In household discussions on whether beds should be made one way or the other, how a suitcase should be packed, and so on, the use of the normality argument is usually more or less harmless. But if we transfer it to the pan-societal level, its apparent “logic” can often have extensive and profound impacts on the lives of specific people. As Filip Herza describes in his book Imaginace jinakosti (The Imagination of Otherness), the idea of “normality”, which arises from the discourses of medicine and statistics, became a cultural authority and ideal (or, in the darker cases, an outright ideology) one should aim to achieve or at least approach. The establishment of “universally shared” criteria of normality thus inevitably becomes a social and political tool that contributes to discipline, control, the sustaining of the status quo, and productivity. In his book, Herza focuses on how our ideas of normality can be established and strengthened by an exoticisation of otherness. This exoticisation is founded on a human fascination with curiosities and “monstrosities”, which – to this day – become the subject of entertainment and “education”, their ultimate aim being to cement the category of normality. The second strategy through which the normative and oppressive effect of normality is applied to society is the tabooisation and stigmatisation of the “abnormal”. Fear, rejection, and displacement are all responses to otherness which Eva Koťátková considers through her exhibition Interviews with a Monster.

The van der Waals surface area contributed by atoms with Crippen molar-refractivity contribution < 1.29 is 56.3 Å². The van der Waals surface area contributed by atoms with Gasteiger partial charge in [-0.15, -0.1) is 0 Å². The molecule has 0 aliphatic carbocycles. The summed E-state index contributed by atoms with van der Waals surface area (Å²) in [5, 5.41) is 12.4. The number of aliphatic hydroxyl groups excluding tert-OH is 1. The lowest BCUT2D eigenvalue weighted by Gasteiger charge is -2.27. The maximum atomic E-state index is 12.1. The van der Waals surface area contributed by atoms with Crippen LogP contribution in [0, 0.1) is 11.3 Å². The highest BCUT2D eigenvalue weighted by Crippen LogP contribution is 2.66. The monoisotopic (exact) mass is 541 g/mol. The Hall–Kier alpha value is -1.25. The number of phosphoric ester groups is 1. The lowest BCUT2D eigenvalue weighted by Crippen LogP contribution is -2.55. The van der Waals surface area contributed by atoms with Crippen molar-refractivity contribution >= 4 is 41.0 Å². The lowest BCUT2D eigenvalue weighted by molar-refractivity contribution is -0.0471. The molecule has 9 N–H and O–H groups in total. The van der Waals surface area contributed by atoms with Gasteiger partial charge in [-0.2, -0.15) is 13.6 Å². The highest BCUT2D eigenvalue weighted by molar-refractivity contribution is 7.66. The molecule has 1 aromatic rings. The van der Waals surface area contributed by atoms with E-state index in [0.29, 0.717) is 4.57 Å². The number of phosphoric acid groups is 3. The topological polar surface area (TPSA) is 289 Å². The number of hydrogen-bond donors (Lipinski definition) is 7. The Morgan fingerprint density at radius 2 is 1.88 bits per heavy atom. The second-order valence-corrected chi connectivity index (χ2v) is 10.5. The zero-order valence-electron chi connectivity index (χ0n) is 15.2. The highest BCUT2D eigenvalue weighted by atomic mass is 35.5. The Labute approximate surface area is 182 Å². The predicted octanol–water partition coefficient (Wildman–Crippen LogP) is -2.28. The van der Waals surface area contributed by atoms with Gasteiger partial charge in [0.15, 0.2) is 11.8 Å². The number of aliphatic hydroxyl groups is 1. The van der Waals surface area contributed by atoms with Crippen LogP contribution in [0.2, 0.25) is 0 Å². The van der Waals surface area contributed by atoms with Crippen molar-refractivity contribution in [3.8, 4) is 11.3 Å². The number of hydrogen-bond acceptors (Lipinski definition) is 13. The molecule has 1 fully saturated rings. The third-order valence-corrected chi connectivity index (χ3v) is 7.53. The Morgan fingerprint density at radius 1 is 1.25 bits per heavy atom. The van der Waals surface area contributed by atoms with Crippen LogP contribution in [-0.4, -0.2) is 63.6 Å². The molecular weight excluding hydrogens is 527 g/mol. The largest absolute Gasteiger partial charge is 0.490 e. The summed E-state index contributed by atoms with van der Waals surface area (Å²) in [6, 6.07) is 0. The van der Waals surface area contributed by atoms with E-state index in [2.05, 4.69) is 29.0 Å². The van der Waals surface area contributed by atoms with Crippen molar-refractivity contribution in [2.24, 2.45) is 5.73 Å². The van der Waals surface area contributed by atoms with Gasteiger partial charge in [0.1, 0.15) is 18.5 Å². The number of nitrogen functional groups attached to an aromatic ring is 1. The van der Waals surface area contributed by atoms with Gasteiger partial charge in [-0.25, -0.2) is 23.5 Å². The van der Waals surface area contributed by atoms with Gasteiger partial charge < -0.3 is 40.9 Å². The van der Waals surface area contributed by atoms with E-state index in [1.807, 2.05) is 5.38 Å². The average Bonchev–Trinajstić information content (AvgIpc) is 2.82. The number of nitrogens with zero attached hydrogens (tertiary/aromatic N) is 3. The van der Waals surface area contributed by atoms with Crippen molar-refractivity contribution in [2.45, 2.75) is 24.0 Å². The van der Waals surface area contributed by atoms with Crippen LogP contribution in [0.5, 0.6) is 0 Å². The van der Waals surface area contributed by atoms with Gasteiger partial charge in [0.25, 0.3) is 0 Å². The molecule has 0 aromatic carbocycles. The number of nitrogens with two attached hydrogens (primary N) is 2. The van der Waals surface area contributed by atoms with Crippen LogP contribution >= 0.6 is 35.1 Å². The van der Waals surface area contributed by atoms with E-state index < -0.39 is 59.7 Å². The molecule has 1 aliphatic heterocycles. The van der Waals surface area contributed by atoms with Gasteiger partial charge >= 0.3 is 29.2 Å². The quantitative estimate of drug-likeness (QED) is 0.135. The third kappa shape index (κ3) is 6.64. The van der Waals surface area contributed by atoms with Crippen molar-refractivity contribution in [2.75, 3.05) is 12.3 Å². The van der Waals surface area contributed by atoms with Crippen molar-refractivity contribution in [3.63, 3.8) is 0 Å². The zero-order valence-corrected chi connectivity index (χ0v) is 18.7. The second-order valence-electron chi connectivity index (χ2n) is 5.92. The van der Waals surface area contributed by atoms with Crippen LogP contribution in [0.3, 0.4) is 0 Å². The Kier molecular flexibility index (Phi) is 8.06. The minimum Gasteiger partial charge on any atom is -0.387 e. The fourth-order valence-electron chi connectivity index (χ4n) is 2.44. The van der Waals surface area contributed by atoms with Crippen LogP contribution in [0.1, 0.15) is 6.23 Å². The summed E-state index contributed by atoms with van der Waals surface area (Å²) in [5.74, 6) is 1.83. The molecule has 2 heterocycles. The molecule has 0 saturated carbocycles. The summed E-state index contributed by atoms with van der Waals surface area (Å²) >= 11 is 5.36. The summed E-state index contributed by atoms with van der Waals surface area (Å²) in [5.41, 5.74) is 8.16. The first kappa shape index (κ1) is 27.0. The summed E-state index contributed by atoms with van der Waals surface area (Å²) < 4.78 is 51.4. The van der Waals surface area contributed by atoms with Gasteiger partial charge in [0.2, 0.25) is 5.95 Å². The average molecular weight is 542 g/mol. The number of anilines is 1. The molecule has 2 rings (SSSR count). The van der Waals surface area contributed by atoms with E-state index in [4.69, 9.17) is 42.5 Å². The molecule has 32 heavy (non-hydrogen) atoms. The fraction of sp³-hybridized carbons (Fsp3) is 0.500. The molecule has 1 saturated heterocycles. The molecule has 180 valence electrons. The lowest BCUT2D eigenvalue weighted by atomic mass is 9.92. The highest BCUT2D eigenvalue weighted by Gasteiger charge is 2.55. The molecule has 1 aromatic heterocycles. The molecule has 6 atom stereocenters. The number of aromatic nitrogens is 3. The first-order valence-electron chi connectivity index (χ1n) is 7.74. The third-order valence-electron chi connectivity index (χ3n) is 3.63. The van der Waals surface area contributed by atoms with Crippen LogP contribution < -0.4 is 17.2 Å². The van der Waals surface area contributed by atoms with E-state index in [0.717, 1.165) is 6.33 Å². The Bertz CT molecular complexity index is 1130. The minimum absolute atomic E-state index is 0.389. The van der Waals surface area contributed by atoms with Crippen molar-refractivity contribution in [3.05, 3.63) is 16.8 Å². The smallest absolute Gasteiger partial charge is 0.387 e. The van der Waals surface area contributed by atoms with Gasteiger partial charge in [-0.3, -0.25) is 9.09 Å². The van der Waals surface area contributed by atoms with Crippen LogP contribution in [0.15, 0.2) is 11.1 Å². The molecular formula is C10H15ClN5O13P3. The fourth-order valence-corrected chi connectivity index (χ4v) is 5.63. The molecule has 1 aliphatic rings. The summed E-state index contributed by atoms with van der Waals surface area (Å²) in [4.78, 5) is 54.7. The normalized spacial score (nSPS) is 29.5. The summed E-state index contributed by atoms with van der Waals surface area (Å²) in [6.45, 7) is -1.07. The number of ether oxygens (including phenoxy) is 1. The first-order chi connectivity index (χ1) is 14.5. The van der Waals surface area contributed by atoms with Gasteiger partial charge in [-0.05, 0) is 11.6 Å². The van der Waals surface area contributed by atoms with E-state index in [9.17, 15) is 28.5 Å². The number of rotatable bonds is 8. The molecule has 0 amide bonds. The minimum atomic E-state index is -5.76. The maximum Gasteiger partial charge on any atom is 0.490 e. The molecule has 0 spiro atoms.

Koťáková’s oeuvre betrays a long-standing interest in notions of normality and the institutional frameworks that serve to co-constitute and legitimise it. She is interested in the related mechanism of (re)education and schooling, as well as the forms and causes of social exclusion. In Interviews with a Monster, a project created directly for the MeetFactory gallery in a close curatorial and production cooperation and preceded by a period of almost two years which the artist spent researching the topic and gathering materials, Koťátková focuses specifically on the otherness of bodily, sensorial, neurological, or mental “disability”.